The then government’s panicked response and the subsequent multi-inquiry, multi-institution approach set out in the programme for government suggests that all involved in – or tarred by – this debacle are determined to prevent a repeat. But it is only a matter of time before there is an eruption somewhere else. More and more voters are starting to wise-up.

      In the meantime, the incentives are very clear. Those participating in the policy formulation and implementation process who are prepared to manipulate and abuse economic theory and practice to support politically convenient policies or to facilitate the pampering of powerful special interest groups are rewarded. Obviously there are some who struggle with this and there will always be debate and contention behind closed doors, but any sustained opposition to politically approved but economically damaging policies could be career-threatening if not career-ending. It is always wiser to go with the flow. And it is worth noting that those with knowledge and competence to contest publicly these wrong-headed policies are outside – and are generally kept outside – the policy process.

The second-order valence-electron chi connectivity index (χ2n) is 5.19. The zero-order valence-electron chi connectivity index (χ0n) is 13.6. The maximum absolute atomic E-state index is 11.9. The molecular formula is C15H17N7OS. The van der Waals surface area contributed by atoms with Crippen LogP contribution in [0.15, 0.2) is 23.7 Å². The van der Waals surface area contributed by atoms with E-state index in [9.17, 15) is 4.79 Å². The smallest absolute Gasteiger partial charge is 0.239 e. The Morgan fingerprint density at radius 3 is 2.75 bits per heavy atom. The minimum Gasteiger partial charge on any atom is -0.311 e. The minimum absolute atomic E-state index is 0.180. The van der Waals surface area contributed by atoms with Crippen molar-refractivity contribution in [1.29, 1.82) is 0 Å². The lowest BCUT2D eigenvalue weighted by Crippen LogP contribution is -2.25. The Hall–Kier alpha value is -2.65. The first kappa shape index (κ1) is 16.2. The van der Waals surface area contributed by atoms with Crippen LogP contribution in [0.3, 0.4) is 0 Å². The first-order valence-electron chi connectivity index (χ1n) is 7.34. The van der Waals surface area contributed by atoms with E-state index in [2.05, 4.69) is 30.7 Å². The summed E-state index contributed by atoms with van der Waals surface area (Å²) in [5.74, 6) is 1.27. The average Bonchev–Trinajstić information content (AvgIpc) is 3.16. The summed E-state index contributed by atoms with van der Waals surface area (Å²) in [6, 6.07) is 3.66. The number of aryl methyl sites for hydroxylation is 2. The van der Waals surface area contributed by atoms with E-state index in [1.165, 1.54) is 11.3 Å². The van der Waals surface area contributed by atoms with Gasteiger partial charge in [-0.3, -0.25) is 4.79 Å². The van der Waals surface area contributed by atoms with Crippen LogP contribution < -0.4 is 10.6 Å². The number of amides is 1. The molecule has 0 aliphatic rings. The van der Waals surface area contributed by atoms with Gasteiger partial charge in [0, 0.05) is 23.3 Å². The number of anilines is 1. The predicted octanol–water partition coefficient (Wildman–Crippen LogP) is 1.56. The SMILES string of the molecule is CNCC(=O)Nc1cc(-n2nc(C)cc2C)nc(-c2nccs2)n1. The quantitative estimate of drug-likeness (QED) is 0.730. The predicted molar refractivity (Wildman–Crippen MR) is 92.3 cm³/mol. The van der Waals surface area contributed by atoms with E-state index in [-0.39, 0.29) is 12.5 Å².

1. Housing Policy is a mess. Social housing is a disaster. I wonder what housing failure (price crashes, substandard accommodation, related illnesses, malinvestment ) cost in terms of lost output would be.

  11. @Brian Woods Snr.

    Brian: A deficit in ‘wealth’, narrowly defined in somewhat objectivist capital terms, does not exist around here in this Western Isle, Hibernia; or in Eastern Britannia. The deficit lies in the inability of captured political system to regulate such wealth, in republican terms, such that the interests of the lumpen Citizenry are protected; in particular, the basic ‘human right’ to ‘shelter’. This ‘right’ is now commoditized and traded almost solely in the interests of the financial system. And the societal consequences … ?